FRAMINGHAM (07/24/2000) - With its recent announcement introducing wireless messaging middleware, IBM Corp. is joining other vendors in proclaiming that it's time for mobile workers to connect to corporate back offices while in transit. Enabling mobile workers to use wireless Internet access from cell phones, PDAs and even pagers to reach databases and applications sounds fine, until a closer examination shows some major problems that no piece of middleware will cure.
Start with easy problems, like data entry. Handheld devices come with either alphanumeric keyboards small enough to prove uncomfortable for elves or standard phone keypads that force users to push buttons multiple times to get the letter or number of choice. The result is wasted time - and employees who will ignore inconvenient technology.
Next is the nature of the user interface. Sure, there's a browser on the device - a tiny one. Web sites are finding that wireless Internet technology needs its own set of pages and approaches, including low use of graphics, limited functions and constrained options. In other words, corporations can plan on paying for development, maintenance and page management for both wired and wireless sites.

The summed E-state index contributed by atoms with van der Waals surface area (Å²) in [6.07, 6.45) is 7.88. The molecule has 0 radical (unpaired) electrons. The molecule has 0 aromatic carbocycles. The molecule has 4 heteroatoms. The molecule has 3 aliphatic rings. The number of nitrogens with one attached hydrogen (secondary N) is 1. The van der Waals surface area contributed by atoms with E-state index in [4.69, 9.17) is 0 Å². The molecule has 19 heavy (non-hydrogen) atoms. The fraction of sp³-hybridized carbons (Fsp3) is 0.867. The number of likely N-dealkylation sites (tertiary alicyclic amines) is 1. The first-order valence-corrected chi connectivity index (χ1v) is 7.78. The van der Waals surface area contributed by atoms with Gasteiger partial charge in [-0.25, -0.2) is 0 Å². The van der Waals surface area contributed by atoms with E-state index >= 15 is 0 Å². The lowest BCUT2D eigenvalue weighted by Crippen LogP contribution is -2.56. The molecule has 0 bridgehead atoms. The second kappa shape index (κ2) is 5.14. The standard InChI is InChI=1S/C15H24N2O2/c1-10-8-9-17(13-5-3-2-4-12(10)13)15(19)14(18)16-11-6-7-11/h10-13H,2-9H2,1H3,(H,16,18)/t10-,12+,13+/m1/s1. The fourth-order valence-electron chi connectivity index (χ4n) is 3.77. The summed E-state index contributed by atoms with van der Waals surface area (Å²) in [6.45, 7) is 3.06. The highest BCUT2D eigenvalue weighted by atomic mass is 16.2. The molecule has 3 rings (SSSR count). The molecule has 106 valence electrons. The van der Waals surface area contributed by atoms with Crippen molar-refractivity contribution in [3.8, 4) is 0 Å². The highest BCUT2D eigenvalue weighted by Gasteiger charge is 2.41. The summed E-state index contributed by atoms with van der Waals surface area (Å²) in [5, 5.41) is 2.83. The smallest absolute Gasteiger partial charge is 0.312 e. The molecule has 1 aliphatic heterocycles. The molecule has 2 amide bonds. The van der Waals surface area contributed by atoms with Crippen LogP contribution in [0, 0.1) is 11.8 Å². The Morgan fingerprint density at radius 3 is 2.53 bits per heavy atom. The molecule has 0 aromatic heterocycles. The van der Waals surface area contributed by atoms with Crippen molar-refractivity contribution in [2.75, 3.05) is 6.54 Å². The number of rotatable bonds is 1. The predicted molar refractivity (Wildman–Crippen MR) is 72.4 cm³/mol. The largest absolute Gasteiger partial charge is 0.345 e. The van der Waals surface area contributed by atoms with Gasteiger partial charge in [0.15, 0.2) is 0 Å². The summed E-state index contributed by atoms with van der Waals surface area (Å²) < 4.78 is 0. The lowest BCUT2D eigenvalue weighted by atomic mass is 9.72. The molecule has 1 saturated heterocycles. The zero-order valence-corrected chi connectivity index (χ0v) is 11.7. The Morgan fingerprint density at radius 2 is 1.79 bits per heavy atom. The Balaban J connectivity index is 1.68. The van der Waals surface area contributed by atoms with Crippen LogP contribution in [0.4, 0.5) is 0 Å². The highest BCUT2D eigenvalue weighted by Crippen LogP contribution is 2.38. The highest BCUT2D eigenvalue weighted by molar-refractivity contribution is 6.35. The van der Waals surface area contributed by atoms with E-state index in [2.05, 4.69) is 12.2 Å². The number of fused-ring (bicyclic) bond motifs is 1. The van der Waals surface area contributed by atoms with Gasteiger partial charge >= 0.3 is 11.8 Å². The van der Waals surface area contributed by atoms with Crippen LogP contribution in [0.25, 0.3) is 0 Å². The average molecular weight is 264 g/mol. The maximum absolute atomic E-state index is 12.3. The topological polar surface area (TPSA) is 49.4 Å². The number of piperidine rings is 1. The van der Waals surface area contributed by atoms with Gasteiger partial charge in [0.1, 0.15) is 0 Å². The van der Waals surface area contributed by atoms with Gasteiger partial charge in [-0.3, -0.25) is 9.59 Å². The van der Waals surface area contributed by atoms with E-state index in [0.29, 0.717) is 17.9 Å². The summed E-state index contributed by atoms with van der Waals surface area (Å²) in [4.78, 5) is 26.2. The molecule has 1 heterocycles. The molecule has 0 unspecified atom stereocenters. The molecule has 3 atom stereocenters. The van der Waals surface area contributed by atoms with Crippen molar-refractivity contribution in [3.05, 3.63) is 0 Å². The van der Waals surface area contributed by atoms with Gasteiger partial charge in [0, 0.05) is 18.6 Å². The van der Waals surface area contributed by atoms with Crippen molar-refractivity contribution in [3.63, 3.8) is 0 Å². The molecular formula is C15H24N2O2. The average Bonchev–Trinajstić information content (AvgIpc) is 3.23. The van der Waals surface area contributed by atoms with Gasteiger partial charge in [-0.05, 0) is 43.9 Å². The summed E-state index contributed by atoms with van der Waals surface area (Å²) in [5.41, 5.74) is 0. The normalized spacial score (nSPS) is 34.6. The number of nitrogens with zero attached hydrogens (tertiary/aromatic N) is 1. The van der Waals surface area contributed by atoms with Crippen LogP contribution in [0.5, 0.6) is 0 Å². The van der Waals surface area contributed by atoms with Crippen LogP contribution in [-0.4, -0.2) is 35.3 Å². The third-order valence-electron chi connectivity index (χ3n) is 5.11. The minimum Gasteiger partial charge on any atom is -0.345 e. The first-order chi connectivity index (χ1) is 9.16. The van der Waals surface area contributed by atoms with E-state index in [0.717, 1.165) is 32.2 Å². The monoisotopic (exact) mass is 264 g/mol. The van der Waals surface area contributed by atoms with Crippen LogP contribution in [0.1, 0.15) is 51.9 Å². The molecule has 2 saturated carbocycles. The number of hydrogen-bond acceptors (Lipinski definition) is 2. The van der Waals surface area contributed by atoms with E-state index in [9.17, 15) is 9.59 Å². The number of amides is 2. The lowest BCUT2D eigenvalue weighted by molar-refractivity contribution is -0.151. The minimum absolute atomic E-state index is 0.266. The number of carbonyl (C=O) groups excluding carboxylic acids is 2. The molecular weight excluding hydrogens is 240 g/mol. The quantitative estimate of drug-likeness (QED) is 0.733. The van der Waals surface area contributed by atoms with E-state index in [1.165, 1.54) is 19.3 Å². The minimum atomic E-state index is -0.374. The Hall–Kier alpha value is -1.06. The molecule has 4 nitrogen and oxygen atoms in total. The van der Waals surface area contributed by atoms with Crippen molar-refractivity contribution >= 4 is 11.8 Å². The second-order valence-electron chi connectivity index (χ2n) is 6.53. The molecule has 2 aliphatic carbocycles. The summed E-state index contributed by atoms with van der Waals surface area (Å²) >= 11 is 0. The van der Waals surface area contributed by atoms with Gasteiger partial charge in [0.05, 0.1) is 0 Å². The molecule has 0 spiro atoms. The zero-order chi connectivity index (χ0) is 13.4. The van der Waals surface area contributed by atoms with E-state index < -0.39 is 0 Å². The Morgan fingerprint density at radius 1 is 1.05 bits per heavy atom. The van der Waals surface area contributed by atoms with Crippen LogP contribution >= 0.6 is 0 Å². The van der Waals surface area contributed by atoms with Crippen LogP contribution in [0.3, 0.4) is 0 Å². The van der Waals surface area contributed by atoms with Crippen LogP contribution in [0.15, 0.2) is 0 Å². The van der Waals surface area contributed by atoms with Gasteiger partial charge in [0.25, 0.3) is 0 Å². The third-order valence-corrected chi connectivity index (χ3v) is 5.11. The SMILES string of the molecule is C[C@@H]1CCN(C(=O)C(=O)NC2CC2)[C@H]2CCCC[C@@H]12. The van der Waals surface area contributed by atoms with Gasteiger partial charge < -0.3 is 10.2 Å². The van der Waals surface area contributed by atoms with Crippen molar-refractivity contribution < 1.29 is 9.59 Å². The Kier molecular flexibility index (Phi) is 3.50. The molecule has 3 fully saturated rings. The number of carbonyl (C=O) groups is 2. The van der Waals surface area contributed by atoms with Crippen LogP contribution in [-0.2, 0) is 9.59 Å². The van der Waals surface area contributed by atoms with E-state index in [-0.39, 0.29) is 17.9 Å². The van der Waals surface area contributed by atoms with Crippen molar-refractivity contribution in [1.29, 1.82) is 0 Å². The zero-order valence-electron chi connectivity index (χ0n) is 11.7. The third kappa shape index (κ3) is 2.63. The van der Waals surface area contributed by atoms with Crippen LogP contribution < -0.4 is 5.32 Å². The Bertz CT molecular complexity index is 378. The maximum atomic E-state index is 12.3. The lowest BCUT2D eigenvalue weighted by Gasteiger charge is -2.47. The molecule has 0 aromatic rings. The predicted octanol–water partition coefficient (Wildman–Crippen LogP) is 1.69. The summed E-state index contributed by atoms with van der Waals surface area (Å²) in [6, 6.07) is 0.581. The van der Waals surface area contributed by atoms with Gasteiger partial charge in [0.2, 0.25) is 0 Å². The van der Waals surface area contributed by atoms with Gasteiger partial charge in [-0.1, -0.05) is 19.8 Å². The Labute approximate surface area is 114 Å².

But the biggest issue, reliability, is out of the IT department's hands. Ever try to complete a conversation on a cell phone, even in a major metropolitan area? If voice connectivity is flaky, will the phone's built-in browser work any better? All these hurdles could be managed, but the chances of the last one being cleared are unlikely. Oh, voice and paging systems can be reliable: Ask anyone who has used wireless communications in Europe or Asia, where there is a stronger commitment to service. U.S. telecommunications carriers, though, seem more interested in the easy solution.
A communications consultant once mentioned to me how a Japanese firm planned a cellular system in Tokyo. The company had its own engineers and also brought in U.S. consultants from one of the biggest names in cellular technology. After due consideration, the consultants said the company needed about a dozen antennae in the city. Staff engineers had a slightly higher estimate, falling somewhere between 200 and 300. The Japanese company went with the more thorough implementation, and the consultants again demonstrated the penny-wise and pound-foolish attitude that is always satisfied with the cheapest solution.
Yes, profits are nice and necessary, but what good are they if services don't work? Instead of constantly trying to build out new features to push more gadgets and monthly corporate revenues, U.S. telecommunications companies should improve service so that it's really useful. The only way for that to happen is for all of us who accept second-rate treatment to start speaking up.
Let's insist that vendors stop introducing even more traffic onto the wireless highway, at least until it has been expanded from a two-lane dirt road.
Erik Sherman is a writer in Marshfield, Mass., who regularly covers technology and business issues. Contact him at email@example.com.